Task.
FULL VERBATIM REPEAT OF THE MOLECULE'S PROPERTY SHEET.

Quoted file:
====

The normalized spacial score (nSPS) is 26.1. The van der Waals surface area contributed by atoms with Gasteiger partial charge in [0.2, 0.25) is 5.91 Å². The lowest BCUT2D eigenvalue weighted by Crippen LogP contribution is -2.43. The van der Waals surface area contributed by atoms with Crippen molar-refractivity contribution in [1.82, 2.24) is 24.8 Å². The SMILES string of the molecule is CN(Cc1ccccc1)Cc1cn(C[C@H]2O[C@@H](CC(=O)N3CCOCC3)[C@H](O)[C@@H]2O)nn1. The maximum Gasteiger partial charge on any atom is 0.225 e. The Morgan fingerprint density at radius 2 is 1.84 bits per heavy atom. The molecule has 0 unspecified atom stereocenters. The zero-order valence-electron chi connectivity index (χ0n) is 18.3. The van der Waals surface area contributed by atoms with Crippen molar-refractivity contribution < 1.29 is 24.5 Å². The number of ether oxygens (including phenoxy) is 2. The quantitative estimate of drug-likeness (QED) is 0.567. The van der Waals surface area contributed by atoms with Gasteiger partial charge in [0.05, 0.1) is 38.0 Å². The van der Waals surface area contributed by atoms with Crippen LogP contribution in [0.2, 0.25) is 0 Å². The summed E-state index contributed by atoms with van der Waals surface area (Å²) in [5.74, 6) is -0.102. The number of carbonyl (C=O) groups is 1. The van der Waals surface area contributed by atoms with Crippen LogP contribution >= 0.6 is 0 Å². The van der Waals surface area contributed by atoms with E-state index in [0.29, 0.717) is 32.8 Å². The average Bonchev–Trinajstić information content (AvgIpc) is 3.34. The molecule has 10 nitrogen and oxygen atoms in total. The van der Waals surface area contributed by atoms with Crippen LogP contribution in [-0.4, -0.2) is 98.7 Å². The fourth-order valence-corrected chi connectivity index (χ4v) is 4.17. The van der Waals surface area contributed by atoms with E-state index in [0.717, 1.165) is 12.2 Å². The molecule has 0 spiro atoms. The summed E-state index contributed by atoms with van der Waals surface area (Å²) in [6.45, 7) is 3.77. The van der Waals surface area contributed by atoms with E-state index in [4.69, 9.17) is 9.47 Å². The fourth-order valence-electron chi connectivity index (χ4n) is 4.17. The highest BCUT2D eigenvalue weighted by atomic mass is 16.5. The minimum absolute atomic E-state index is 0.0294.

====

The normalized spacial score (nSPS) is 26.1. The van der Waals surface area contributed by atoms with Gasteiger partial charge in [0.2, 0.25) is 5.91 Å². The lowest BCUT2D eigenvalue weighted by Crippen LogP contribution is -2.43. The van der Waals surface area contributed by atoms with Crippen molar-refractivity contribution in [1.82, 2.24) is 24.8 Å². The SMILES string of the molecule is CN(Cc1ccccc1)Cc1cn(C[C@H]2O[C@@H](CC(=O)N3CCOCC3)[C@H](O)[C@@H]2O)nn1. The maximum Gasteiger partial charge on any atom is 0.225 e. The Morgan fingerprint density at radius 2 is 1.84 bits per heavy atom. The molecule has 0 unspecified atom stereocenters. The zero-order valence-electron chi connectivity index (χ0n) is 18.3. The van der Waals surface area contributed by atoms with Crippen molar-refractivity contribution < 1.29 is 24.5 Å². The number of ether oxygens (including phenoxy) is 2. The quantitative estimate of drug-likeness (QED) is 0.567. The van der Waals surface area contributed by atoms with Gasteiger partial charge in [0.05, 0.1) is 38.0 Å². The van der Waals surface area contributed by atoms with Crippen LogP contribution in [0.2, 0.25) is 0 Å². The summed E-state index contributed by atoms with van der Waals surface area (Å²) in [5.74, 6) is -0.102. The number of carbonyl (C=O) groups is 1. The van der Waals surface area contributed by atoms with Crippen LogP contribution >= 0.6 is 0 Å². The van der Waals surface area contributed by atoms with E-state index in [0.29, 0.717) is 32.8 Å². The average Bonchev–Trinajstić information content (AvgIpc) is 3.34. The molecule has 10 nitrogen and oxygen atoms in total. The van der Waals surface area contributed by atoms with Crippen LogP contribution in [-0.4, -0.2) is 98.7 Å². The fourth-order valence-corrected chi connectivity index (χ4v) is 4.17. The van der Waals surface area contributed by atoms with E-state index in [0.717, 1.165) is 12.2 Å². The molecule has 0 spiro atoms. The summed E-state index contributed by atoms with van der Waals surface area (Å²) in [6.45, 7) is 3.77. The van der Waals surface area contributed by atoms with E-state index in [4.69, 9.17) is 9.47 Å². The fourth-order valence-electron chi connectivity index (χ4n) is 4.17. The highest BCUT2D eigenvalue weighted by atomic mass is 16.5. The minimum absolute atomic E-state index is 0.0294.